Review: Justine Triet’s ‘Sibyl’ is a sly, sexy and beautifully acted comic thriller

Sybil, played by Virginie Efira, smokes in front of the sea.
Virginie Efira in the movie “Sibyl.”
(Music Box Films)

Sibyl is a shrink, a writer, a singer, an acting coach, a sister, a mother, a dreamer and a drunk — though not, for the most part, all at the same time. She contains multitudes, not unlike the ancient Greek oracles from whom she is nominally descended, and perhaps (a big perhaps) like Sybil Dorset, the pseudonym assigned to one of the world’s most famous dissociative identity disorder cases. Neither point of reference seems entirely lost on “Sibyl,” a smart and absorbing new French comedy that initially unfolds like a series of psychotherapy sessions and eventually brings its story to a suitably mythic climax not far from a sputtering volcano.

That fiery backdrop aside, the director Justine Triet (who wrote the script with Arthur Harari) isn’t too keen on staging big eruptions. She would rather invest in tension of every kind — comic, dramatic, erotic — and let it playfully build from scene to scene, all while entertaining a pleasurably wide range of moods and possibilities. When we first meet Sibyl (a superbly poised Virginie Efira), she’s excited to cut back on her successful career as a therapist and devote herself to what she believes is her true calling as a writer. Her loving, stabilizing boyfriend (a sensitive Paul Hamy), with whom she’s raising two kids, is more skeptical, partly because Sibyl is a recovering alcoholic and partly because he knows her affinity for drama isn’t limited to the realm of fiction.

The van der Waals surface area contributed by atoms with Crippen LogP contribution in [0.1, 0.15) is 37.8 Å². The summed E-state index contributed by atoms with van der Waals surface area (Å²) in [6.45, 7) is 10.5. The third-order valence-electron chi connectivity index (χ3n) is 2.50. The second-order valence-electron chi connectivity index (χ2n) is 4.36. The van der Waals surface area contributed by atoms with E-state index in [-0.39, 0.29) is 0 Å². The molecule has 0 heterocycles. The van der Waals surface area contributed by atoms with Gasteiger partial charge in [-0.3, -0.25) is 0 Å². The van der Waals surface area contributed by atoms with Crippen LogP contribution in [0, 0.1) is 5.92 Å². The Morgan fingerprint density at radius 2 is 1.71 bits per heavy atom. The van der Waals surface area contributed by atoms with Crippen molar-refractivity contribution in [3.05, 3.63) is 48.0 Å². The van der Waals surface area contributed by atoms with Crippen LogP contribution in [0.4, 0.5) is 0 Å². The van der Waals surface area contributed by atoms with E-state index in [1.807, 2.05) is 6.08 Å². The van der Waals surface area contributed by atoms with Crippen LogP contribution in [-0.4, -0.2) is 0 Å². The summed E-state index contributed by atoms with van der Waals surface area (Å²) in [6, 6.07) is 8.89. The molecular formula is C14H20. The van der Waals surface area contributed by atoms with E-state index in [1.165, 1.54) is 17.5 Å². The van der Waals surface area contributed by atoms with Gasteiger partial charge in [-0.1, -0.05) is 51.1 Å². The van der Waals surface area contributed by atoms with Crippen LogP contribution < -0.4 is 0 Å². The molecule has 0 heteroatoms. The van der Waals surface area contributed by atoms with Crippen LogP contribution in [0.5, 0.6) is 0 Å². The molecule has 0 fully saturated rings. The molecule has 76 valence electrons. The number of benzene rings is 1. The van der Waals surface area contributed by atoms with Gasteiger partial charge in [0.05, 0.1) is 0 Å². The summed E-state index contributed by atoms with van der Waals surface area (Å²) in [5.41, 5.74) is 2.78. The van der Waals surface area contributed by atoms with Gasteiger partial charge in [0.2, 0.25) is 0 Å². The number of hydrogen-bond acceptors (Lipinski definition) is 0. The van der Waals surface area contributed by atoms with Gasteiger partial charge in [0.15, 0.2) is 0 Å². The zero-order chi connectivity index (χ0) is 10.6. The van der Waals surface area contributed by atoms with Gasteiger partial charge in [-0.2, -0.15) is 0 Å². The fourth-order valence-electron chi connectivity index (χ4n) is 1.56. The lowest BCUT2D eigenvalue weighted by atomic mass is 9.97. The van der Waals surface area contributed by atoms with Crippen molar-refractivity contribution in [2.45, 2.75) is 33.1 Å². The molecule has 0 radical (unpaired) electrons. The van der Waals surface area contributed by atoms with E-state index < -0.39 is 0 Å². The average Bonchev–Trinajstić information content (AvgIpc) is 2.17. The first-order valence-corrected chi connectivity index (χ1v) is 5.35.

Early on, though, her desire to turn over a new leaf seems genuine enough. She attends group recovery meetings where she speaks optimistically about her progress. She lends a sympathetic shoulder to her sister (Laure Calamy), who bemoans her singledom and her lousy career prospects. But Sibyl wasn’t always so well put together, as becomes clear in brief flashbacks to roughly nine years earlier, which Triet slides into the main narrative line with a deft hand and very little warning. (The scalpel-sharp editing is by Laurent Sénéchal.) As past and present repeatedly collide, we get to know the younger, more volatile Sibyl, the one who used to croon in bars, fight with her sister and carry on an intense but destructive romance with Gabriel (Niels Schneider).


Gaspard Ulliel, left, Adèle Exarchopoulos and Sandra Hüller in the movie "Sibyl."
Gaspard Ulliel, left, Adèle Exarchopoulos and Sandra Hüller in the movie “Sibyl.”
(Music Box Films)

Life was a lot messier back then but also a lot more exciting and unpredictable — the very qualities that Sibyl seeks to rediscover in her written fiction. But inspiration is hard to come by, until it arrives in the weepy form of Margot (Adèle Exarchopoulos, “Blue Is the Warmest Color”), a writhing mass of tears and fears who seems so desperate for counsel that Sibyl agrees to be her therapist. (Heist thrillers have one last job; this movie has one last client.) Margot, perhaps not surprisingly, is an actress, and she’s pregnant from her fling with Igor (Gaspard Ulliel), her hunky costar in a movie that’s being directed by Igor’s significant other, Mika (“Toni Erdmann’s” sensational Sandra Hüller).